The Art of Dictation – Getting It Right The First Time

Imagine being invited to the White House for dinner and instead of using the proper fork for your salad, you use a spoon instead. It is obvious that a spoon would not be an appropriate utensil for a salad, and not to mention improper dinner etiquette. Then why do most attorneys use improper dictation etiquette? The answer is simple, many attorneys have not mastered the art of dictation. Legal documents are typically lengthy and involve very complex language. However, before you deem yourself a dictation misfit, the legal liaison has identified some helpful strategies to assist you.

Clarity is a major component when dictating your thoughts for others to transcribe. So locate a quiet space when recording. After identifying a quiet environment, it is important that you speak directly into the device at a slow, clear and audible level.

When you begin speaking, it is imperative that you indicate the type of document you have dictated. Let the word processor or secretary know in advance whether you have dictated a letter, complaint or agreement. Informing the word processor or secretary of the type of document in advance, allows him/her to determine the document format and style setup.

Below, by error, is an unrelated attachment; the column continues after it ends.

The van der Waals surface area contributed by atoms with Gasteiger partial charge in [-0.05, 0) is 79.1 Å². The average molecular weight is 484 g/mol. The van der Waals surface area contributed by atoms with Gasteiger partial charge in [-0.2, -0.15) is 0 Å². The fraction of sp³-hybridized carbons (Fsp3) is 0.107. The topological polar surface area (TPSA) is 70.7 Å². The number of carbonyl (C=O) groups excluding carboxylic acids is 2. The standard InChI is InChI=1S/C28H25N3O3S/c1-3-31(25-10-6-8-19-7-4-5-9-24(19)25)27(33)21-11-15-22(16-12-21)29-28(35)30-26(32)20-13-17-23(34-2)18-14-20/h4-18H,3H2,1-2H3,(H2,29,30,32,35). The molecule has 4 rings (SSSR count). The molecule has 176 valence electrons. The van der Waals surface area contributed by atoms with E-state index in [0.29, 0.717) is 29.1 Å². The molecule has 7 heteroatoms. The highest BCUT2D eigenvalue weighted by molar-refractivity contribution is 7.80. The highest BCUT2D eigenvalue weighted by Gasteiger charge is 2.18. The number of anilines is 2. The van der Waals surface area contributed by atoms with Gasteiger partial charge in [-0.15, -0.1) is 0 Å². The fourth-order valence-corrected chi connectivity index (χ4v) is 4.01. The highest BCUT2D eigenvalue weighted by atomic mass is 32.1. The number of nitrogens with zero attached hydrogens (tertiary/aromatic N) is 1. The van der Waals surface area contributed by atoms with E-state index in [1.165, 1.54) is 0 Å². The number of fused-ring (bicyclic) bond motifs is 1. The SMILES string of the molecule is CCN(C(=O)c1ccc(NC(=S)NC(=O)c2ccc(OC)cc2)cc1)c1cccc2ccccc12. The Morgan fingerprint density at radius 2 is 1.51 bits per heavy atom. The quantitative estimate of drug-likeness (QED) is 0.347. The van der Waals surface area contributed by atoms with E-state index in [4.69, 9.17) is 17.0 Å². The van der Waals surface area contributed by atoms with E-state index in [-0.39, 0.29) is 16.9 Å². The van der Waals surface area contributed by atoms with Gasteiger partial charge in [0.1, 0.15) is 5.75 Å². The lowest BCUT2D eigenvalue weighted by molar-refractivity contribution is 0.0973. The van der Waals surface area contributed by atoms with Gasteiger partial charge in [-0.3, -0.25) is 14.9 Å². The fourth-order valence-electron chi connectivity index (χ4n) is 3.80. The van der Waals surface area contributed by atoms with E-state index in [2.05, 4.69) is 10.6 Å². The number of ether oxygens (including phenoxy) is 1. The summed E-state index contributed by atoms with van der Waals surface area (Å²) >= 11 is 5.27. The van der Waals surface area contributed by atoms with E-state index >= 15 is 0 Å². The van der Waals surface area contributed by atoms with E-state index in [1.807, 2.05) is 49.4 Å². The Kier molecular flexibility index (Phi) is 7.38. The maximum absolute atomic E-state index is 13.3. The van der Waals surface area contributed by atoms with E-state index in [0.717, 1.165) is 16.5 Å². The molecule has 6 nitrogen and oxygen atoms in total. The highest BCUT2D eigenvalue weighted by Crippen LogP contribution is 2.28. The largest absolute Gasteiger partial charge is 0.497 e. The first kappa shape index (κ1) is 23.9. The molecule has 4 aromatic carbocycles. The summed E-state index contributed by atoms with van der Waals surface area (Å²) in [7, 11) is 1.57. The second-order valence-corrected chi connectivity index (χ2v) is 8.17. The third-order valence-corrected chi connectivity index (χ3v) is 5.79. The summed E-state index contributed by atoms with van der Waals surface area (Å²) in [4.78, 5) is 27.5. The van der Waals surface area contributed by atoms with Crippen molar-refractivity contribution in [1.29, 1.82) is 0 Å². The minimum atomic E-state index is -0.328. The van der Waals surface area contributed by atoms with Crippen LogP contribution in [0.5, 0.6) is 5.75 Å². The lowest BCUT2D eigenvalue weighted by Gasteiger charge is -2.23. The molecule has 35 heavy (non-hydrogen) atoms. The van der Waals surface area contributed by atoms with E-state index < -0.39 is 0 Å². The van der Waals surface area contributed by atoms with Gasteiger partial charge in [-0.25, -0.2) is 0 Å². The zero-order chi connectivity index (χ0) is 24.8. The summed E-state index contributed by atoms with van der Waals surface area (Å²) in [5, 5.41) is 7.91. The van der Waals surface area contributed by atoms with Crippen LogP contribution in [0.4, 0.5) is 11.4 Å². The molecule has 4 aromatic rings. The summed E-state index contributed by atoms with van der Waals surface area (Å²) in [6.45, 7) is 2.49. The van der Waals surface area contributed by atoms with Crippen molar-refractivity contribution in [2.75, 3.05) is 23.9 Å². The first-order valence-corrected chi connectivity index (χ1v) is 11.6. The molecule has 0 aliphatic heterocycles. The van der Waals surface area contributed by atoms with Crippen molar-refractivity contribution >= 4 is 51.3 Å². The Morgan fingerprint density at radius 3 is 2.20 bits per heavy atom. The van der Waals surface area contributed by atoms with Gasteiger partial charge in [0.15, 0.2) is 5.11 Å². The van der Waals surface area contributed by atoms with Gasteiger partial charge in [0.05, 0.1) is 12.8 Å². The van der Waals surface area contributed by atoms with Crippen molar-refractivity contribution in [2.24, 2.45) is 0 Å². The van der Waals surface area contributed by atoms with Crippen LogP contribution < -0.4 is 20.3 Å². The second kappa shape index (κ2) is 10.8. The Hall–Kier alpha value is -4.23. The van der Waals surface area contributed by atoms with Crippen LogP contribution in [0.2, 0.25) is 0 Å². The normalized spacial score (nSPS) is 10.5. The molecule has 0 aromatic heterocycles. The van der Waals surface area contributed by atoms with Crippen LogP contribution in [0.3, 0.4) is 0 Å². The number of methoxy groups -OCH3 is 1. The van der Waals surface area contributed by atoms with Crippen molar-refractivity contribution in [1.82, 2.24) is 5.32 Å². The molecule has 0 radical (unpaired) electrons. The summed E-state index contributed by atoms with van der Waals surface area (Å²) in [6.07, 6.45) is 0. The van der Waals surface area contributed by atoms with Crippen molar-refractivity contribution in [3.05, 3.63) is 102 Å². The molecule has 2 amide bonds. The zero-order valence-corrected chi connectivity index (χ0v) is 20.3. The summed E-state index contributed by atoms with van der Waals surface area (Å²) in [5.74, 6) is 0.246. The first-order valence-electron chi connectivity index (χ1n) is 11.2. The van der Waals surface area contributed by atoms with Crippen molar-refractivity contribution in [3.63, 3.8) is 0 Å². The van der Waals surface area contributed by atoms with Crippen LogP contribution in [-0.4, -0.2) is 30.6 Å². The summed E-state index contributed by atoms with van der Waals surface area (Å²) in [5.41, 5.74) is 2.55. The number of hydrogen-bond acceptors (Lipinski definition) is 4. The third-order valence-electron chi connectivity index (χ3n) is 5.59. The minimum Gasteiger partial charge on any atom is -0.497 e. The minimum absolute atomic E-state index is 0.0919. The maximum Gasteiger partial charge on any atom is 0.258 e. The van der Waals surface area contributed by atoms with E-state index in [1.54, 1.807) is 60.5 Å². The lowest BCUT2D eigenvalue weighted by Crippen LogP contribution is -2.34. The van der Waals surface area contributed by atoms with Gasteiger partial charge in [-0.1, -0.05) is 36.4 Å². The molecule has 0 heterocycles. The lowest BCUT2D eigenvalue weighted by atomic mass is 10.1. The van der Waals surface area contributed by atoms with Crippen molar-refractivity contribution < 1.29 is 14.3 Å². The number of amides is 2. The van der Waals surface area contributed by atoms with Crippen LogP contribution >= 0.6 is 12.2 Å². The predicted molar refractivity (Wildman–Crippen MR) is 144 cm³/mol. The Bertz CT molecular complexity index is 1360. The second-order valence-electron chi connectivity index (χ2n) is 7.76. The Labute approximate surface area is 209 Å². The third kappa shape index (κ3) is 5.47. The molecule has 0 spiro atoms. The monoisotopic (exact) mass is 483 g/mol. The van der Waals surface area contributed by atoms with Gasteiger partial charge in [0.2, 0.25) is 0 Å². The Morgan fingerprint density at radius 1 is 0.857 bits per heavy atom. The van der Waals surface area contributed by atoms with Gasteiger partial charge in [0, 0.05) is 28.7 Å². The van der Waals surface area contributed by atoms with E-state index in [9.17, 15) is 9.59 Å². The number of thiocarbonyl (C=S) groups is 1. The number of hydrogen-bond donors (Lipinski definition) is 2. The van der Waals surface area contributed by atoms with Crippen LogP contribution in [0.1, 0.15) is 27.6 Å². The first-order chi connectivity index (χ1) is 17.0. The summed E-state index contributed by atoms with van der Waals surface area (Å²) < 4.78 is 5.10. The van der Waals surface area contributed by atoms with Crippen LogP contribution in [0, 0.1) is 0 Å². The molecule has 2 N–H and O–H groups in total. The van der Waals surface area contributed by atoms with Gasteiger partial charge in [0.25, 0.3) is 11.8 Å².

Punctuation is another dictation etiquette flaw that attorneys experience. Remember, the transcriber is not a mind reader and solely depends on the dictator’s explicit instructions. Here are some basic punctuation commands to help make the process smoother: new paragraph, open quote, close quote, comma, semi-colon, section break symbol, paragraph symbol, initial cap, all caps, bold, center, underline. In other words, you must indicate to the transcriber exactly how you wish the text to appear throughout the dictation process.

Spell out confusing names. There are various ways to spell many words, for example, Janis or Janice and Lee or Leigh. Spelling difficult or unfamiliar words will save you countless editing hours when reading the first draft. However, I would caution not to become an overzealous spelling enthusiast because it will slow down productivity.

Effective communication is the art of dictation. The ability to verbally communicate clearly, concisely and effectively will guarantee a finish product of high quality and professionalism. Mastering these basic dictation techniques will help the transcriber avoid unnecessary mistakes, while building a mutual understanding of how you expect your finish product.

Source by Janet Thomson

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